A goalkeeper is usually hailed when he makes an important save and when he does so much to keep his team in the game. When he makes an important save and keeps a cleansheet, he’s like a hero, and as for Chelsea’s own Thibaut Courtois (a world-class goalkeeper by all standards), his defence has done a good job in protecting him from opposition attacks that he barely gets to make a save these days.
Former Blues player and columnist in Chelsea’s official website, Pat Nevin, has revealed that he feels sorry because he doesn’t get a piece of the action.
He wrote: “I did begin to feel sorry for one of our lads the other day. Poor old Thibaut Courtois, he must be getting very lonely and very cold at the moment. While Chelsea are justly lauded for their recent form, he tends to get left out because he has generally had very little to do over the past five league games. I was only half joking when I said after the Everton game that we had 10 brilliant outfield performances, while Thibaut in goal could have been in good, bad or indifferent form as we didn’t actually get to see him do anything, so we couldn’t tell. Well I suppose he did look very well turned out and he kept his kit nice and clean, so a few marks are due for that I suppose.
So while Chelsea are currently on a five-game, eight-and-half-hour, 16-0 winning streak, maybe Thibaut could look at getting a bit more practice when he turns up for his international games? Or maybe not.
Belgium’s current qualifying record is played four, won four with the running total standing at 21-1. So our number one is currently on a little run of 37 goals for and one against in major tournaments. That is one goal shipped in 14½ hours and well done to Estonia and former Motherwell striker Henri Anier for scoring that goal.”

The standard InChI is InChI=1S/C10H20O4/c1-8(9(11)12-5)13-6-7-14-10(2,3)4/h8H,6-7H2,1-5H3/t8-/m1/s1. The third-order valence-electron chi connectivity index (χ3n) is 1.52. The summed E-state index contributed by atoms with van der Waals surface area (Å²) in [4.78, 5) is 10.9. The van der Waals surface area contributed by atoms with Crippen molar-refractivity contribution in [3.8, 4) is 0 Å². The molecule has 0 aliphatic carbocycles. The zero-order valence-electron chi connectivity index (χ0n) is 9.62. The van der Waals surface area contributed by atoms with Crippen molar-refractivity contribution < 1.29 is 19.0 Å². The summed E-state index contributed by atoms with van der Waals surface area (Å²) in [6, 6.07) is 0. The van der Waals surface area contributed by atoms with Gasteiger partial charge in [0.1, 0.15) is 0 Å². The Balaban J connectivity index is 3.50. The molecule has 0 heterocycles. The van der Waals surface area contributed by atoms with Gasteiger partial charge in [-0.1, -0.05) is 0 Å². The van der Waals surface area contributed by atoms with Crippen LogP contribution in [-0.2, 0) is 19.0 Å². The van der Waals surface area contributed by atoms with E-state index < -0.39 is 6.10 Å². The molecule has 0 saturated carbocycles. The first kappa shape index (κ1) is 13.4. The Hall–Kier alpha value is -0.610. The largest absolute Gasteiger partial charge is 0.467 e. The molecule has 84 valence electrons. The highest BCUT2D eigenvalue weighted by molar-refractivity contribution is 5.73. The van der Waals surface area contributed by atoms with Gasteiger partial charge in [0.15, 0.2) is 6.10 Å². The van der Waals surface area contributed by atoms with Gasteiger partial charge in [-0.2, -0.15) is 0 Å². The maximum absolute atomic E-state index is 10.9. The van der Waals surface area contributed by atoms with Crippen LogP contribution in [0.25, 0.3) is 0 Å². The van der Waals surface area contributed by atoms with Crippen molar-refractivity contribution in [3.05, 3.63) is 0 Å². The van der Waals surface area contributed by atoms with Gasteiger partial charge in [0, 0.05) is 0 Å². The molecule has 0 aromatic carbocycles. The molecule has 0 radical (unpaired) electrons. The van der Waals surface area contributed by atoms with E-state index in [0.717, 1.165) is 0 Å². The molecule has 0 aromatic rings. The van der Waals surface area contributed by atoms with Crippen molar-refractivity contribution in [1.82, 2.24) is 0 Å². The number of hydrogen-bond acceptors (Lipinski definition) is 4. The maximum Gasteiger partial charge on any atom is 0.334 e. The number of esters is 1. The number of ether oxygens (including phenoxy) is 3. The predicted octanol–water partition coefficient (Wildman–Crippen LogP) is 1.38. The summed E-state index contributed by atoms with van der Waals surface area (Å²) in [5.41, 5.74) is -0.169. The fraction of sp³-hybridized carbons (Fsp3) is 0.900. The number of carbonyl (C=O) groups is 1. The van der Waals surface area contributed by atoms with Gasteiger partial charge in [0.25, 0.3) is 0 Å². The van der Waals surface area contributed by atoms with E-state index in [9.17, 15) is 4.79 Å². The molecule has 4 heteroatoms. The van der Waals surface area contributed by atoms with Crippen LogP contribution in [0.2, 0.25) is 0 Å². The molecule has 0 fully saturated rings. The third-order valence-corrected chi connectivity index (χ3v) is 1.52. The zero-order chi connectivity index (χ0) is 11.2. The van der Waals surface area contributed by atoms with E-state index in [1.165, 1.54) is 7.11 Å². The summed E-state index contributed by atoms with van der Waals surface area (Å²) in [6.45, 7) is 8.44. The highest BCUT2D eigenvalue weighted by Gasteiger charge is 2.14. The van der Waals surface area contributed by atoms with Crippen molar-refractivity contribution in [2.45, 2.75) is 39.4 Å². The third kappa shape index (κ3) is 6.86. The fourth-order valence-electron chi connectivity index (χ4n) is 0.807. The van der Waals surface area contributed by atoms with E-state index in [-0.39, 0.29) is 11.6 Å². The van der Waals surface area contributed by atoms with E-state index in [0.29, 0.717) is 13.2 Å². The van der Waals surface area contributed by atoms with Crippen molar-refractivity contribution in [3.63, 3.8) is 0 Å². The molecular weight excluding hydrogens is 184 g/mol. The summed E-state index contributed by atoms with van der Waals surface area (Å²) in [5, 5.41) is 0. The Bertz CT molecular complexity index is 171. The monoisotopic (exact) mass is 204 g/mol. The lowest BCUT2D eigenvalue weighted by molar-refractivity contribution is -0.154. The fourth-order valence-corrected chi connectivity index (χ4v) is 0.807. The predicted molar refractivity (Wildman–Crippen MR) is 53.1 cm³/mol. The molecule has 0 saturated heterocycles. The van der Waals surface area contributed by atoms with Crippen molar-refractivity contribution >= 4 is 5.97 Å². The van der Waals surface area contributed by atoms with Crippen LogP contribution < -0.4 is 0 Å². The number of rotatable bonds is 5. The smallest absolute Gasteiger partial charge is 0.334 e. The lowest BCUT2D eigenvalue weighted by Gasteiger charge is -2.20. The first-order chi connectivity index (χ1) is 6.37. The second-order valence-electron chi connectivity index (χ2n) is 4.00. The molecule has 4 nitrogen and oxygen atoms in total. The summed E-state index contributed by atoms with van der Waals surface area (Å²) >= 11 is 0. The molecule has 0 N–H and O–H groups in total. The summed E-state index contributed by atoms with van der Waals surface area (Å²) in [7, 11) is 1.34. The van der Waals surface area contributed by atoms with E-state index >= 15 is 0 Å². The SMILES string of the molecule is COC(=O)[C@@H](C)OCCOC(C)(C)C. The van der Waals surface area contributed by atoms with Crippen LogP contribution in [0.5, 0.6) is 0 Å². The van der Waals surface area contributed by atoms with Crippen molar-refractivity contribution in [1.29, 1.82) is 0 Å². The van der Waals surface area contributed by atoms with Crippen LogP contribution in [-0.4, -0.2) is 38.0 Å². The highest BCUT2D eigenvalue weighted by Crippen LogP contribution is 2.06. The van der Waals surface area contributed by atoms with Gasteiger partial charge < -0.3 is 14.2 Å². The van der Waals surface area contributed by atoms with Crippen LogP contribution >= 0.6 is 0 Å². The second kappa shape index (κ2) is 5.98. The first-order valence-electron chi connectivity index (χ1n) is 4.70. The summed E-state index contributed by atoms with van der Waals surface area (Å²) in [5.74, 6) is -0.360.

The Ex-Chelsea player then wrote the strengths Courtois have shown to keep things calm at the back, and it has helped the team become solid at the back too.
“You have got to feel sorry for Thibaut, getting left out of things so much, but then maybe it is a little more complicated than that. Yes, he has been a tad underemployed but they often say that the best goalkeepers are the ones that can go from doing nothing to making a great save in the blink of an eye. He certainly has been doing that, he has been underemployed but not unemployed.
There have also been the crosses he has taken that have relieved the pressure before they are turned into goal-scoring opportunities. These do not show up on the stats after the game as saves but they do stop opportunities before they even happen. His dealing with crosses of late has been exemplary.
There is also a bit of marshalling to be done of those in front of him, and he has become more and more vocal the older he has got. Beyond that there is something even more subtle; defenders who have belief in the guy behind them tend to play with more confidence and more often than not a little higher up the field. If you believe your keeper is going to deal with anything over the top then you can get closer to the forwards and make more tackles, just as Cesar Azpilicueta, David Luiz and Gary Cahill have been doing. Defences who do not fully trust their goalkeepers tend to play very differently to those who do and modern managers are keen to underline this.
Take Pep Guardiola at Man City, he has taken this concept to the logical conclusion by insisting his keeper is actually just the same as the rest of the defence when the ball is at his feet. He is supposed to be able to pass, start moves and integrate with the back line, even if it does still look like a work in progress at the moment. Thibaut is certainly playing from the back to some extent, watch how we split as a defence when the ball is at his feet, allowing us to pass the ball out.” Pat Nevin wrote.